How did this project come about and what role did you play in getting the project off the ground?
As I mentioned, I feel tuned into the spirit of the UCLA campus. And because I’ve always paid attention to the artwork, I was very concerned about the artworks that seemed to me more or less orphaned. I wanted to do something to help, so I reached out to Administrative Vice Chancellor Michael Beck. I prepared a document describing the situation and what might be done to address it. It seemed to both of us that the necessary first step was to create an inventory. Though I wasn’t particularly angling to be hired to do this, I did agree to take it on if he wanted me to. He said he did. Since I knew the campus, and had training and experience as a librarian and art historian, it was clear that I could get the project done more quickly than someone hired from the outside.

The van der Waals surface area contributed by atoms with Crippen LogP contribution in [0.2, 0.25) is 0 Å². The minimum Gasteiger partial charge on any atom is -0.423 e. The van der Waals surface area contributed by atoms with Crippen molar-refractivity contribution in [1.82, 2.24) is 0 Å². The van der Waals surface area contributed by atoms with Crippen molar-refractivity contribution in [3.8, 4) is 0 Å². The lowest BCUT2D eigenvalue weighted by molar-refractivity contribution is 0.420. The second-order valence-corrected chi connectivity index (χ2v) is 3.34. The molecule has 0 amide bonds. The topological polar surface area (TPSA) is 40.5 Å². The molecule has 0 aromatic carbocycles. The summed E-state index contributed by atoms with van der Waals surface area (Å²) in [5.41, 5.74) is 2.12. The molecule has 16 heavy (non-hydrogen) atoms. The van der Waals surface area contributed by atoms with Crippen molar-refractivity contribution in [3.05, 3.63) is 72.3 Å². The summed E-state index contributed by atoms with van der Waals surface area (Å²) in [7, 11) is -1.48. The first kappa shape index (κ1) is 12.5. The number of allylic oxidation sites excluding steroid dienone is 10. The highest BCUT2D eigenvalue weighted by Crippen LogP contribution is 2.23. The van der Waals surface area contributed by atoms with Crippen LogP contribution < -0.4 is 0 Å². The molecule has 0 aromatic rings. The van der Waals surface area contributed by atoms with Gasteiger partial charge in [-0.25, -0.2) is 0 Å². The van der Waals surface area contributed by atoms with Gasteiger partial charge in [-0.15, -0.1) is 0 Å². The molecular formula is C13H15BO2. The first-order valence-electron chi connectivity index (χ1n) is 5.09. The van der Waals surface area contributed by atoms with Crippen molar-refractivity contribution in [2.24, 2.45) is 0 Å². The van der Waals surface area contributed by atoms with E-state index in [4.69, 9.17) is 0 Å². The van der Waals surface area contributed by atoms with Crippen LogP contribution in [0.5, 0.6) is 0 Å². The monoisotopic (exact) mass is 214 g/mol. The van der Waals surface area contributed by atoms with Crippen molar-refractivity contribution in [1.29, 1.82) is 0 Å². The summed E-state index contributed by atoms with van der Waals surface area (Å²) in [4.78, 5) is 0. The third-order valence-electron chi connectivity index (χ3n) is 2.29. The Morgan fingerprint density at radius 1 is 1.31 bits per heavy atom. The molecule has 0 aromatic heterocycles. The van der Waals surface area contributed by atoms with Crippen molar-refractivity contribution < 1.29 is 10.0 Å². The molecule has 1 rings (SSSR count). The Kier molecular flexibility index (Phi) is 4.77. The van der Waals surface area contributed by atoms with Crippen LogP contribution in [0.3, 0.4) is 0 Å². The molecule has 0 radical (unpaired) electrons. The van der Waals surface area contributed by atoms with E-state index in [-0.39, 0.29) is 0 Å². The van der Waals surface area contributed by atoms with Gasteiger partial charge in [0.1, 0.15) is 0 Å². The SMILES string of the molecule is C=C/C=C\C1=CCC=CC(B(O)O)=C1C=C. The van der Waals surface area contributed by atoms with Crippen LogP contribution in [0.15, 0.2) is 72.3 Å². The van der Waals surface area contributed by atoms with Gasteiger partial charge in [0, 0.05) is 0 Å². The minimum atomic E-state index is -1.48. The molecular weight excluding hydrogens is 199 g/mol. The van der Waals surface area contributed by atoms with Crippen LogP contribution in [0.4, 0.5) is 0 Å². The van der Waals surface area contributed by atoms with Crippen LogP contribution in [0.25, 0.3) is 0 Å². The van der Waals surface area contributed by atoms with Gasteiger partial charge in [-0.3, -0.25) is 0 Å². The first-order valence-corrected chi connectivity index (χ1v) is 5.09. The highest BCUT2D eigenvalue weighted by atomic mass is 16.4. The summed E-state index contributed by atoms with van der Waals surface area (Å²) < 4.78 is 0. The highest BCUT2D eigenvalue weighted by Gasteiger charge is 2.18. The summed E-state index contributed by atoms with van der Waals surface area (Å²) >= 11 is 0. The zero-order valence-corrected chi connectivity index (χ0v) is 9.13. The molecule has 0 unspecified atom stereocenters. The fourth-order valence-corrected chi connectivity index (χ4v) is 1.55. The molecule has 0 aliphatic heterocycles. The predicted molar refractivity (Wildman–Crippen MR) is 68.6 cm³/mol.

Were you involved in the photographic documentation of the works?
Most of the photographs were taken by me or my volunteer partner Michael Heafey. In some cases, I used an image I found online when, for example, a particular piece was unphotographable owing to the way it was hung.
Who created the descriptive data accompanying the images?
I created all the records myself.
I see that there are now over 473 images in this collection. Does each image represent a single object or are there multiple views of some works?
Single objects. However, in two cases I discovered an additional copy of a print that I had already found elsewhere and had entered in the database. In those cases, I noted the additional location in the record.
In two other instances, I created a single record for a body of work by one artist when I judged that item-level cataloging was not merited.
Is the collection being added to?